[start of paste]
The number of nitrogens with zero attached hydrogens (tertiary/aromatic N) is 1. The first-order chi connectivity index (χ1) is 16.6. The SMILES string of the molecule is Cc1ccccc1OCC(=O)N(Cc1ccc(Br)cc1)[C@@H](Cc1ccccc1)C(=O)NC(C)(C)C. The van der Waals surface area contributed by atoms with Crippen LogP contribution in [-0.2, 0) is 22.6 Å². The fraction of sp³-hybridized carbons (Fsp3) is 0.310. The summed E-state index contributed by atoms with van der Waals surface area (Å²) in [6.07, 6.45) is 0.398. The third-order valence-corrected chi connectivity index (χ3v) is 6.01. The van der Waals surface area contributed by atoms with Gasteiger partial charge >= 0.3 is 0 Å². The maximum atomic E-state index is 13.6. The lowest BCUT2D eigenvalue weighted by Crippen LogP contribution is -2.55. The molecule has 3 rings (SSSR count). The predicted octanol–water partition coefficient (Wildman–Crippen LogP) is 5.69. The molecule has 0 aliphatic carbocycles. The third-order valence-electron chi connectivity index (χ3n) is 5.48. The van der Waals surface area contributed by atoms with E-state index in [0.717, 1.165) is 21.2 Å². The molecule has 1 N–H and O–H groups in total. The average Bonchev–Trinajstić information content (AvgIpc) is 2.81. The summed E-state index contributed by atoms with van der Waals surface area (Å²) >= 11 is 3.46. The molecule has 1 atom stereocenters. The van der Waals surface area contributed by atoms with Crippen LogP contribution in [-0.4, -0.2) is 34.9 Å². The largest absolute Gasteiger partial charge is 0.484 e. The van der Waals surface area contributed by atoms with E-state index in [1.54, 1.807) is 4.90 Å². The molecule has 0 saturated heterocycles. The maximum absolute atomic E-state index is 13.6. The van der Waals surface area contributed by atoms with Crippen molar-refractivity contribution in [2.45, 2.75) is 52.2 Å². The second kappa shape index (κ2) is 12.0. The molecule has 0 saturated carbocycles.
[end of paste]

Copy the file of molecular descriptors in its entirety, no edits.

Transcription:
The number of nitrogens with zero attached hydrogens (tertiary/aromatic N) is 1. The first-order chi connectivity index (χ1) is 16.6. The SMILES string of the molecule is Cc1ccccc1OCC(=O)N(Cc1ccc(Br)cc1)[C@@H](Cc1ccccc1)C(=O)NC(C)(C)C. The van der Waals surface area contributed by atoms with Crippen LogP contribution in [-0.2, 0) is 22.6 Å². The fraction of sp³-hybridized carbons (Fsp3) is 0.310. The summed E-state index contributed by atoms with van der Waals surface area (Å²) in [6.07, 6.45) is 0.398. The third-order valence-corrected chi connectivity index (χ3v) is 6.01. The van der Waals surface area contributed by atoms with Gasteiger partial charge >= 0.3 is 0 Å². The maximum atomic E-state index is 13.6. The lowest BCUT2D eigenvalue weighted by Crippen LogP contribution is -2.55. The molecule has 3 rings (SSSR count). The predicted octanol–water partition coefficient (Wildman–Crippen LogP) is 5.69. The molecule has 0 aliphatic carbocycles. The third-order valence-electron chi connectivity index (χ3n) is 5.48. The van der Waals surface area contributed by atoms with E-state index in [0.717, 1.165) is 21.2 Å². The molecule has 1 N–H and O–H groups in total. The average Bonchev–Trinajstić information content (AvgIpc) is 2.81. The summed E-state index contributed by atoms with van der Waals surface area (Å²) >= 11 is 3.46. The molecule has 1 atom stereocenters. The van der Waals surface area contributed by atoms with Crippen LogP contribution in [-0.4, -0.2) is 34.9 Å². The largest absolute Gasteiger partial charge is 0.484 e. The van der Waals surface area contributed by atoms with E-state index in [1.54, 1.807) is 4.90 Å². The molecule has 0 saturated heterocycles. The maximum absolute atomic E-state index is 13.6. The van der Waals surface area contributed by atoms with Crippen molar-refractivity contribution in [2.45, 2.75) is 52.2 Å². The second kappa shape index (κ2) is 12.0. The molecule has 0 saturated carbocycles.